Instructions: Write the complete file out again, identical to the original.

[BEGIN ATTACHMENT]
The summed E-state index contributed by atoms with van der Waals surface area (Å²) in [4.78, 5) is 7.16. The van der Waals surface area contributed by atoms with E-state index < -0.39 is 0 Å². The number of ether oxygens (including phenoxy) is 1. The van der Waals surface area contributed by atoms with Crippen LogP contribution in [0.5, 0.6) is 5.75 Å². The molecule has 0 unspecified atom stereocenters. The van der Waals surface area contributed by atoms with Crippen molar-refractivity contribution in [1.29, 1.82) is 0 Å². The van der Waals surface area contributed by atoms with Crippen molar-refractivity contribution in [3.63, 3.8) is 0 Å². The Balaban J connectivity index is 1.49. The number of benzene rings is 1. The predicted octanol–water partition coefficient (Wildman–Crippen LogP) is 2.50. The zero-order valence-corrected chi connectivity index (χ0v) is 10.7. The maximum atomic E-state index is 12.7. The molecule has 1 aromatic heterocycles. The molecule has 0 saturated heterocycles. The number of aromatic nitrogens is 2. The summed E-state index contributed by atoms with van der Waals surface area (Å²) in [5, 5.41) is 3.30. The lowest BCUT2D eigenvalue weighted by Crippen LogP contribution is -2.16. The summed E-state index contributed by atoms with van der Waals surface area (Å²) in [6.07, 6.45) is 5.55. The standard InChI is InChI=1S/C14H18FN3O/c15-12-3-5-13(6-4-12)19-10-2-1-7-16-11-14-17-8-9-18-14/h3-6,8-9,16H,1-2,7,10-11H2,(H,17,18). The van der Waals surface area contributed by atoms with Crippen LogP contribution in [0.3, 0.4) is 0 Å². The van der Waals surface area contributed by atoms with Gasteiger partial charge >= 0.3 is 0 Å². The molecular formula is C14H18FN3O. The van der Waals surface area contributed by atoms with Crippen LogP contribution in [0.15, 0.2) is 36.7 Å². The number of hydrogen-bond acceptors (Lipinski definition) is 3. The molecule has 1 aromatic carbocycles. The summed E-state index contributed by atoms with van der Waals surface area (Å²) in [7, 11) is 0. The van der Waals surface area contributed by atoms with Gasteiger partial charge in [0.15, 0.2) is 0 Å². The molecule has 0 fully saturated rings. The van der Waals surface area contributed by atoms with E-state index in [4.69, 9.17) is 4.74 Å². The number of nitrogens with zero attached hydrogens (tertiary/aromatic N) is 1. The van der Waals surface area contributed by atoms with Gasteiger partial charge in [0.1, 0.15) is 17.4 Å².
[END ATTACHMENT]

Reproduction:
The summed E-state index contributed by atoms with van der Waals surface area (Å²) in [4.78, 5) is 7.16. The van der Waals surface area contributed by atoms with E-state index < -0.39 is 0 Å². The number of ether oxygens (including phenoxy) is 1. The van der Waals surface area contributed by atoms with Crippen LogP contribution in [0.5, 0.6) is 5.75 Å². The molecule has 0 unspecified atom stereocenters. The van der Waals surface area contributed by atoms with Crippen molar-refractivity contribution in [1.29, 1.82) is 0 Å². The van der Waals surface area contributed by atoms with Crippen molar-refractivity contribution in [3.63, 3.8) is 0 Å². The Balaban J connectivity index is 1.49. The number of benzene rings is 1. The predicted octanol–water partition coefficient (Wildman–Crippen LogP) is 2.50. The zero-order valence-corrected chi connectivity index (χ0v) is 10.7. The maximum atomic E-state index is 12.7. The molecule has 1 aromatic heterocycles. The molecule has 0 saturated heterocycles. The number of aromatic nitrogens is 2. The summed E-state index contributed by atoms with van der Waals surface area (Å²) in [5, 5.41) is 3.30. The lowest BCUT2D eigenvalue weighted by Crippen LogP contribution is -2.16. The summed E-state index contributed by atoms with van der Waals surface area (Å²) in [6.07, 6.45) is 5.55. The standard InChI is InChI=1S/C14H18FN3O/c15-12-3-5-13(6-4-12)19-10-2-1-7-16-11-14-17-8-9-18-14/h3-6,8-9,16H,1-2,7,10-11H2,(H,17,18). The van der Waals surface area contributed by atoms with Crippen LogP contribution in [0.3, 0.4) is 0 Å². The van der Waals surface area contributed by atoms with Gasteiger partial charge >= 0.3 is 0 Å². The molecular formula is C14H18FN3O. The van der Waals surface area contributed by atoms with Crippen LogP contribution in [0.15, 0.2) is 36.7 Å². The number of hydrogen-bond acceptors (Lipinski definition) is 3. The molecule has 1 aromatic carbocycles. The summed E-state index contributed by atoms with van der Waals surface area (Å²) in [7, 11) is 0. The van der Waals surface area contributed by atoms with Gasteiger partial charge in [0.15, 0.2) is 0 Å². The molecule has 0 fully saturated rings. The van der Waals surface area contributed by atoms with E-state index in [4.69, 9.17) is 4.74 Å². The number of nitrogens with zero attached hydrogens (tertiary/aromatic N) is 1. The van der Waals surface area contributed by atoms with Gasteiger partial charge in [0.1, 0.15) is 17.4 Å².